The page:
Another 3-4 years in Saina if she trains right - Vimal Kumar

'Saina's looking to get back to her best again' - Kumar (10:14)

Gaurav Kalra talks to Saina Nehwal's ex-coach Vimal Kumar about her move to Hyderabad to train under Gopichand (10:14)

A day after Saina Nehwal announced the end of their three-year association to return to Hyderabad and train at the Gopichand academy, coach Vimal Kumar has urged her to focus on following a "well-structured and planned physical training, off-court programme" to prolong her career. While heaping praise on Saina, who won several tournament titles, two World Championship medals and reached the World number one ranking under his watch, Vimal said his only concern during their time together was Saina's "slight failure" in that aspect of her regimen.

"In the physical training aspects, Saina has slightly failed in my opinion," Vimal told ESPN in Bengaluru. "She should find the right balance, do the right things, then she can remain slightly injury-free. From what I have observed, whenever we push in on-court sessions, the sessions are hard, she will cope with it but over a period of time, she can't take that. That can come only with a very well structured and planned physical training, off-court programme.

"There are good people to assist but she also should listen to them. For Saina, there is nothing moderate or less, that is the way she is. I keep telling her, you are not a teenager now, you cannot do the donkey's work all the time. You have to be a little more planned and systematic, if she can do that I still feel she has three to four good years in her, because her mind is good."

Vimal, a former national champion himself, who has coached at the Prakash Padukone academy in Bengaluru since retiring from competitive badminton in 1994, took Saina under his wing in 2014. Dissatisfied at the lack of personalised attention at the Gopichand academy, Saina turned to Vimal to resurrect her fledgling career. Her decision to return to Hyderabad after three years in Bengaluru with Vimal was premised on utilizing the opportunity to work with the newly appointed singles coach, Indonesian Mulyo Handoyo. Under Handoyo, who coached countryman Taufiq Hidayat to an Olympic Gold, Indian players have enjoyed a period of consistent success over the last few months.

"One important thing that was perhaps missing in Bangalore was her family and friends," Vimal says. "In Bangalore, she was always confined to a small room here. Her mother used to come and stay with her, she put up with all that, I give her a lot of credit.

"As a top player, I think you should not have regrets. You should have the satisfaction that you have tried every possibility. Whether you are successful or not is then up to various factors. She wanted to give it a try and I said yes, you should go ahead. I never even persuaded her to change her mind. I said if you are clear, you are going to get things to your liking and find that mental satisfaction besides being with your family and friends, all that can only help."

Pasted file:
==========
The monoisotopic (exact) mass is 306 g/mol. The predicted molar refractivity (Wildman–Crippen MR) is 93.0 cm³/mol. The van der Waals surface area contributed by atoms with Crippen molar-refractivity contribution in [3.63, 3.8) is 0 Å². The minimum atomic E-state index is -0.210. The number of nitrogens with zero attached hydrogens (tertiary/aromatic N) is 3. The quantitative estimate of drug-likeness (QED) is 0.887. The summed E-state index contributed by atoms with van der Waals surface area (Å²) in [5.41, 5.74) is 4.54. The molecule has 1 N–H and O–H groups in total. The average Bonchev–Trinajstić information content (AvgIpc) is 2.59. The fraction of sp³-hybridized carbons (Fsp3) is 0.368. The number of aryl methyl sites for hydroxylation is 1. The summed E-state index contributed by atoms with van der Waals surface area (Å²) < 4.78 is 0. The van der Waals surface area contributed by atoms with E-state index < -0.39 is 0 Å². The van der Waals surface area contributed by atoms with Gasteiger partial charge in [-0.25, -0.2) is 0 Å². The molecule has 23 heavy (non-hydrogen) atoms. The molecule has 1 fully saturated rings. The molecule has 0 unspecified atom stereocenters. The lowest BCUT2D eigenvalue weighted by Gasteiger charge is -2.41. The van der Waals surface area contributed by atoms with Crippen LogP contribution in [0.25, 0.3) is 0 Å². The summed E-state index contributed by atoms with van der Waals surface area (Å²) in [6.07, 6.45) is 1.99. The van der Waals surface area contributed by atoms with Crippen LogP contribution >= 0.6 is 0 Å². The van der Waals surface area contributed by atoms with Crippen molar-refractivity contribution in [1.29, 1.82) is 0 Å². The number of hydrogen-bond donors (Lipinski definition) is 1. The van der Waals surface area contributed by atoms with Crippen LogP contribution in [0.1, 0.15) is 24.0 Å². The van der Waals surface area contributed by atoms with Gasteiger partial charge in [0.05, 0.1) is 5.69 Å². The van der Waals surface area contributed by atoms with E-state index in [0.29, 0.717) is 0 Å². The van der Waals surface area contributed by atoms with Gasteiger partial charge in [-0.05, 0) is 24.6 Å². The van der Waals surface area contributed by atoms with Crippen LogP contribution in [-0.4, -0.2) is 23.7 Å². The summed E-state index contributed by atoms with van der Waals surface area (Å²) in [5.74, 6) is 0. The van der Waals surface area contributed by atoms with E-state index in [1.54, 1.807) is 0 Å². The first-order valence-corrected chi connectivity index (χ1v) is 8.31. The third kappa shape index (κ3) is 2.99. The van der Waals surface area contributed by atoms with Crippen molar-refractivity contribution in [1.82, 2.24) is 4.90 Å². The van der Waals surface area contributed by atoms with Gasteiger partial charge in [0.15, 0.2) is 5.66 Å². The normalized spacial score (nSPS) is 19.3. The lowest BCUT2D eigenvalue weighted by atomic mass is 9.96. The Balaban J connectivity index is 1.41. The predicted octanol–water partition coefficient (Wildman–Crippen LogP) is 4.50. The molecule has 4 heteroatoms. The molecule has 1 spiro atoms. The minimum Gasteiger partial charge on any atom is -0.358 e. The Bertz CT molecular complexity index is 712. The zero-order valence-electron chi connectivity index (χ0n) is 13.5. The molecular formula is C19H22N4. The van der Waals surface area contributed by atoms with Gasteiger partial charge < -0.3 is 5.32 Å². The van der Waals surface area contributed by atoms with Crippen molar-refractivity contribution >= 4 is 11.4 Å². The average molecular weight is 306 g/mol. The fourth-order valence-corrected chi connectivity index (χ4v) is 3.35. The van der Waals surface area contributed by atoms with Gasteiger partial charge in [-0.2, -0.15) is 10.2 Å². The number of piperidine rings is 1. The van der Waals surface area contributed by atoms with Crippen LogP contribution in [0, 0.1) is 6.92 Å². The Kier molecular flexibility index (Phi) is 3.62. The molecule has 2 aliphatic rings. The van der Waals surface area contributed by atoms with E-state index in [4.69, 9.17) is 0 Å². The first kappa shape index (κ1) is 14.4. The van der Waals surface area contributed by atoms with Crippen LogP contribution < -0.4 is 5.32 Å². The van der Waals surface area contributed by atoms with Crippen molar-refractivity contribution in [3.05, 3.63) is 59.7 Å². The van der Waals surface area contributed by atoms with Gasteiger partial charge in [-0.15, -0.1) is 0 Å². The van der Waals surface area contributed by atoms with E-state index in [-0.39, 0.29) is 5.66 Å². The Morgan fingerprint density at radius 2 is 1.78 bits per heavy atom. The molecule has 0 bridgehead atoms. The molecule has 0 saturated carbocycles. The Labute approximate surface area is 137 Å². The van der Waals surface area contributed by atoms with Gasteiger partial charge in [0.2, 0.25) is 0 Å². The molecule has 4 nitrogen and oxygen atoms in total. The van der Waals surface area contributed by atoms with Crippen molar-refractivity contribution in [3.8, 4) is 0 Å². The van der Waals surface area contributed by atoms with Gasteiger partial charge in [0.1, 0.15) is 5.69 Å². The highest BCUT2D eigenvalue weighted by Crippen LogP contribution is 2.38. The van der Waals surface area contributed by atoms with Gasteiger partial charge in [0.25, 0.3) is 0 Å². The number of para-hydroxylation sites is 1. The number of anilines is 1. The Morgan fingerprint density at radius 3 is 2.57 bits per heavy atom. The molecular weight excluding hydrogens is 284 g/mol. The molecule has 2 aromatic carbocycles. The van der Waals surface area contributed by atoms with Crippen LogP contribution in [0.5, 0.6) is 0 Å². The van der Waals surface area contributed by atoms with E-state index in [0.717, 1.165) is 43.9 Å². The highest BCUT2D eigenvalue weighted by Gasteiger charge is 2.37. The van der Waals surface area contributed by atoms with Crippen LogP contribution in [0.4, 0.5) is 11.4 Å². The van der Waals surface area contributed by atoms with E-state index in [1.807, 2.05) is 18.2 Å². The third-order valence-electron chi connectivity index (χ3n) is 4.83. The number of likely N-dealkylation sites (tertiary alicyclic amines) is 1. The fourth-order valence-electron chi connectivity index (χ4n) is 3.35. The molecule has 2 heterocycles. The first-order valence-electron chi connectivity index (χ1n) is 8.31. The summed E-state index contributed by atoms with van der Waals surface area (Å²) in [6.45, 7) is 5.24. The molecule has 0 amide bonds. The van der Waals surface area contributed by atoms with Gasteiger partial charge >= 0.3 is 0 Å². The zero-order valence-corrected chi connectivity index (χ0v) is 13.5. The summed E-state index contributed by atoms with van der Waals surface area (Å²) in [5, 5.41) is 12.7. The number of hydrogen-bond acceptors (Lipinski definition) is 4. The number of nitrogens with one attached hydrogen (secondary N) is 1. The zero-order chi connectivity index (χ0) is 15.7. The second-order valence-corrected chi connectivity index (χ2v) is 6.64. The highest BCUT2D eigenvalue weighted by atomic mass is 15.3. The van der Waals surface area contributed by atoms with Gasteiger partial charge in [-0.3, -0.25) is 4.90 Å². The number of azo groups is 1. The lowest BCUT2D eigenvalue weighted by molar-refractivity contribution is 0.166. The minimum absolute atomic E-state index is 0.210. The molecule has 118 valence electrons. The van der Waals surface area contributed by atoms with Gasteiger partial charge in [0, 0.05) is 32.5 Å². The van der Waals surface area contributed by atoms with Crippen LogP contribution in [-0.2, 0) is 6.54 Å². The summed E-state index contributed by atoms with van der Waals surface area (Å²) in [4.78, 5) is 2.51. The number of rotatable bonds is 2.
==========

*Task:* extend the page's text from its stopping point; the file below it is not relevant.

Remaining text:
Returning to Hyderabad will also mean Saina will once again train at the same facility as PV Sindhu. When Saina left for Bengaluru, Sindhu was still an emerging player though she had won a couple of World championship bronze medals already. Three years on, she has leapfrogged Saina in the world rankings and captured silver medals at the Olympics as well as the recent World Championships, besides pocketing a couple of Superseries titles. Having observed Saina closely, Vimal is convinced that this budding rivalry will spur her on as she enters the next phase of her career.

"Saina loves those situations, she doesn't back off," he said. "She's looking to get back to her best again, that sort of hope she has. I have not seen that in any other sportsperson."

Although Saina is 27, Vimal believes she can still contend for the big prizes in badminton such as World Championship medals, the top spots in the rankings and even Olympic success in 2020 despite the presence of a slew of skilled young players on the circuit in the age group of 22-24. Vimal points to the "equally grueling" tennis circuit as an example, where several players over the age of 30 continue to have success because they have "found ways to stay in good physical shape" and advises Saina to aspire to the same.

Vimal maintains that although Gopichand wasn't "very happy" when Saina decided to move out of his academy in 2014, his own equation with Gopi continues to be on "good terms" and that he will remain available to provide any expertise that may be required to help Saina along. Although their partnership ended rather abruptly, Vimal insists he relished working with Saina, asserting that the major credit for the success she had under his wing was largely down to her own gumption and drive.

"My point always is that 90% it is the player," he said. "You have to have that material. When a person has that sort of a desire, it is easy for the coach. It is tough to get such material as a coach and when you do it is a pleasure to work. I always look at it that way. I enjoyed training sessions with Saina, she was always very enthusiastic, good learner, always positive, gives her 100% in training sessions."